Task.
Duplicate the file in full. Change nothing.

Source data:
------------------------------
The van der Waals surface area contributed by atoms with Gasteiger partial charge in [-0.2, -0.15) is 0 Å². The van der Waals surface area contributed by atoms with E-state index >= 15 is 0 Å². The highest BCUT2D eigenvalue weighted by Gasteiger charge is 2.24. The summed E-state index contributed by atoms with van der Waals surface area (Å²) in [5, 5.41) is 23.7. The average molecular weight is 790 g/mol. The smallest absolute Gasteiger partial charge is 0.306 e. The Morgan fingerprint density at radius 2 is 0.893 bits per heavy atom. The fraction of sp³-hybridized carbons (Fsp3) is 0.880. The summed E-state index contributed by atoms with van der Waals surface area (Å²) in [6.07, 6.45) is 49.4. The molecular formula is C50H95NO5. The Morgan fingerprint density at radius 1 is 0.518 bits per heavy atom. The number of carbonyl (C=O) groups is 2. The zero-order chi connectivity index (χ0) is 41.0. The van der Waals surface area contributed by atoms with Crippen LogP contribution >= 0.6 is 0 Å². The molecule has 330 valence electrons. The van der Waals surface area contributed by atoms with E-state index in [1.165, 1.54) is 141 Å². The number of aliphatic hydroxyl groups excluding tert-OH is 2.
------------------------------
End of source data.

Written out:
The van der Waals surface area contributed by atoms with Gasteiger partial charge in [-0.2, -0.15) is 0 Å². The van der Waals surface area contributed by atoms with E-state index >= 15 is 0 Å². The highest BCUT2D eigenvalue weighted by Gasteiger charge is 2.24. The summed E-state index contributed by atoms with van der Waals surface area (Å²) in [5, 5.41) is 23.7. The average molecular weight is 790 g/mol. The smallest absolute Gasteiger partial charge is 0.306 e. The Morgan fingerprint density at radius 2 is 0.893 bits per heavy atom. The fraction of sp³-hybridized carbons (Fsp3) is 0.880. The summed E-state index contributed by atoms with van der Waals surface area (Å²) in [6.07, 6.45) is 49.4. The molecular formula is C50H95NO5. The Morgan fingerprint density at radius 1 is 0.518 bits per heavy atom. The number of carbonyl (C=O) groups is 2. The zero-order chi connectivity index (χ0) is 41.0. The van der Waals surface area contributed by atoms with Crippen LogP contribution >= 0.6 is 0 Å². The molecule has 330 valence electrons. The van der Waals surface area contributed by atoms with E-state index in [1.165, 1.54) is 141 Å². The number of aliphatic hydroxyl groups excluding tert-OH is 2.